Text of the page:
Editorial: Cuidado a Salud en Prision Peor que Nunca

El cuidado a la salud es un derecho humano fundamental para todas las personas y esto fue el corazón para la fundación de CCWP hace 10 años atrás. Mujeres adentro quienes incluye una de nuestras miembras fundadoras Charisse Súmate, entabló en esos entonces la acción legal de clase donde demandaba una atención de salud decente para las mujeres en prisión. Nosotros también necesitamos organizar una red a nivel de todo el Estado de prisioneras, familiares, amigos, educadores, trabajadores de la salud y activistas (incluyendo exprisioneros/as) para mantener este gran problema en la mirada de todo el público.
Después de años de un duro trabajo por parte de muchas organizaciones de derechos humanos y asuntos legales en prisión, el CDCR fue forzado a dar reconocimiento a las necesidades específicas de las mujeres en prisión, por la designación de la Dirección de Asuntos de la Mujer y la creación de un Comité Específico de Género. Pero al mismo tiempo estamos mirando pequeños pasos hacia delante en esta área, el estado del sisitema de salud queda en un abismo. Estamos complacidos que en el reporte de julio del 2006 del Recibidor Federal, Robert Sillen expuso la profundidad de este problema. Sillen expuso que el sistema médico en las prisiones ?estaba en peor forma que al principio, y que el remedio tendría que ser más dramático y más allá de lo visible? (reporte hecho por Mark Martín, periódico SF Chronicle). Este número del boletín The Fire Inside incluye historias las cuales ilustran la terrible situación del reporte documento de Sillen.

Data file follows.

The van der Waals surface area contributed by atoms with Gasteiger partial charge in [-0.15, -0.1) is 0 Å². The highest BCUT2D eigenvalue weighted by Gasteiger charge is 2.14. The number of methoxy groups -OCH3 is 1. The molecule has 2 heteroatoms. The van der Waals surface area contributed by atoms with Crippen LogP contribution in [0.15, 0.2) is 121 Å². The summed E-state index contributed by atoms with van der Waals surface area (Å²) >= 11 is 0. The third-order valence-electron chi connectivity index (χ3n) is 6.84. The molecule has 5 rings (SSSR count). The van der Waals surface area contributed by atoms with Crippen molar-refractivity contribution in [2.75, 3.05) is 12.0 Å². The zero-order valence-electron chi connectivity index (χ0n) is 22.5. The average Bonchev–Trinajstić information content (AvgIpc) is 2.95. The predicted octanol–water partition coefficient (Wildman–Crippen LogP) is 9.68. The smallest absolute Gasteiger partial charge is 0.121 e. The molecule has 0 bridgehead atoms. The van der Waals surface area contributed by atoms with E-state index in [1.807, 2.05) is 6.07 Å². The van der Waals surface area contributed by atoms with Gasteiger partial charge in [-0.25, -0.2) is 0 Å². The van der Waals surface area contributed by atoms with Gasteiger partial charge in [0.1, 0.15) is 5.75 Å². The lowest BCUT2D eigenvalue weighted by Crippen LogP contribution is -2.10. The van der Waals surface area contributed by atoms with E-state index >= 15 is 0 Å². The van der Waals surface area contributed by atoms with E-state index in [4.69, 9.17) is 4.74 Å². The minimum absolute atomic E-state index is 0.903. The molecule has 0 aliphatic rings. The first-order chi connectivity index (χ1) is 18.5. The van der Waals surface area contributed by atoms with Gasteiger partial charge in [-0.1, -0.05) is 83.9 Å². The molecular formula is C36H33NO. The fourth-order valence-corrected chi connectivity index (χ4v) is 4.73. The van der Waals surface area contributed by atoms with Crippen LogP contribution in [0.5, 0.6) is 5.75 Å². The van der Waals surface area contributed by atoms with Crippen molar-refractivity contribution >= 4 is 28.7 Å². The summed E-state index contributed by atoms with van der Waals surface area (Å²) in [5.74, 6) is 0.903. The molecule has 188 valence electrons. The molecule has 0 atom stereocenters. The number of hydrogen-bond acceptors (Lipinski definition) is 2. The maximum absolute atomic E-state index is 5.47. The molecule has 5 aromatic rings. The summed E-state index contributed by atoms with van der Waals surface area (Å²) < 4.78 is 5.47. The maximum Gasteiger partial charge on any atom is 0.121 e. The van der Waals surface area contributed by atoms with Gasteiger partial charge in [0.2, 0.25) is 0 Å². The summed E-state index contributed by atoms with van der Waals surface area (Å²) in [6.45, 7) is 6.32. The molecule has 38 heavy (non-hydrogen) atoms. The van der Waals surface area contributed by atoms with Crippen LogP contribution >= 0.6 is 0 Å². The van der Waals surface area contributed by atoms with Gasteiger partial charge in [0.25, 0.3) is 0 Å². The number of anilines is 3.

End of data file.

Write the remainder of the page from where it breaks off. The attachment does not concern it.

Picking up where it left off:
Estamos en un importante momento, es decir estamos poniendo nuestra mirada en el CDCR, especialmente ahora en un año de elecciones para gobernador. Ambos candidatos, Schwarzenegger y Angelides no tienen nada que decir sobre la crisis del sistema de salud ? la única solución que ellos ofrecen es construir más cárceles y contratar más guardias.
Por nuestra parte, CCWP está trabajando en coalición con otros grupos y esta solicitando una reunión con el Recibidor, Robert Sillen. Tenemos la esperanza de que juntos podamos desarrollar soluciones que sean un genuino paso hacia delante en la lucha por los derechos humanos de los/as prisoneros/as en materia de salud.
Nosotros también estamos comprometidos a construir una Red de Repuesta a la Crisis la cual coordinará a tiempo las respuestas para los/as prisioneros/as, familiares y defensores para la intolerable crisis del sistema de salud por tanto tiempo como sea necesario.

Editorial: Prison Health Care Worse Than Ever

Health care is a fundamental human right for all people, and it was at the heart of the founding of CCWP over 10 years ago. Women inside, including one of our founding members Charisse Shumate, argued that along with the class action lawsuit demanding decent medical care for women prisoners, we also needed to organize a statewide network of prisoners, families, friends, educators, health care workers, and activists (including former prisoners) to keep this issue in the public eye.